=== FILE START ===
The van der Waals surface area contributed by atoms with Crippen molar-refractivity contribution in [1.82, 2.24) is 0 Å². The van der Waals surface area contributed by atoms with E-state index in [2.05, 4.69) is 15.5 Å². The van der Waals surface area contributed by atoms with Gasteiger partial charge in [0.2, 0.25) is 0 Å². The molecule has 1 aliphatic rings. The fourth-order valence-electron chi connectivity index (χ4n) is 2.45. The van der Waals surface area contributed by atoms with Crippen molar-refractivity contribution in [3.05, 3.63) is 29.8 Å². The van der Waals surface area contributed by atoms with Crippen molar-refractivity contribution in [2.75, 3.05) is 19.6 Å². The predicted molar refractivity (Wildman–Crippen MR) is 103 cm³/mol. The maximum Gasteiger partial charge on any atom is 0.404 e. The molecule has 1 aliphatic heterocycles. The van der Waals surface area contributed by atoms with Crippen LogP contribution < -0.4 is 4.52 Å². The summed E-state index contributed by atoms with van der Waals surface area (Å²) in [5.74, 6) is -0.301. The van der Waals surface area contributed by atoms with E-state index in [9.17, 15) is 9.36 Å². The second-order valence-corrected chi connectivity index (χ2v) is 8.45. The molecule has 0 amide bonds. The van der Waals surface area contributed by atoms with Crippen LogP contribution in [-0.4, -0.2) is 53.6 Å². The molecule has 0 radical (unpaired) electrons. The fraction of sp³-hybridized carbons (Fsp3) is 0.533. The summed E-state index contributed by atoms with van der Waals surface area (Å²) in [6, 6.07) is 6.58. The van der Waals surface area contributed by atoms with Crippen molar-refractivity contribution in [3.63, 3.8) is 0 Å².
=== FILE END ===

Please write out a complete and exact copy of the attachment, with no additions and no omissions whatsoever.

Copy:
The van der Waals surface area contributed by atoms with Crippen molar-refractivity contribution in [1.82, 2.24) is 0 Å². The van der Waals surface area contributed by atoms with E-state index in [2.05, 4.69) is 15.5 Å². The van der Waals surface area contributed by atoms with Gasteiger partial charge in [0.2, 0.25) is 0 Å². The molecule has 1 aliphatic rings. The fourth-order valence-electron chi connectivity index (χ4n) is 2.45. The van der Waals surface area contributed by atoms with Crippen molar-refractivity contribution in [3.05, 3.63) is 29.8 Å². The van der Waals surface area contributed by atoms with Crippen molar-refractivity contribution in [2.75, 3.05) is 19.6 Å². The predicted molar refractivity (Wildman–Crippen MR) is 103 cm³/mol. The maximum Gasteiger partial charge on any atom is 0.404 e. The molecule has 1 aliphatic heterocycles. The van der Waals surface area contributed by atoms with Crippen LogP contribution < -0.4 is 4.52 Å². The summed E-state index contributed by atoms with van der Waals surface area (Å²) in [5.74, 6) is -0.301. The van der Waals surface area contributed by atoms with E-state index in [9.17, 15) is 9.36 Å². The second-order valence-corrected chi connectivity index (χ2v) is 8.45. The molecule has 0 amide bonds. The van der Waals surface area contributed by atoms with Crippen LogP contribution in [-0.4, -0.2) is 53.6 Å². The molecule has 0 radical (unpaired) electrons. The fraction of sp³-hybridized carbons (Fsp3) is 0.533. The summed E-state index contributed by atoms with van der Waals surface area (Å²) in [6, 6.07) is 6.58. The van der Waals surface area contributed by atoms with Crippen molar-refractivity contribution in [3.63, 3.8) is 0 Å².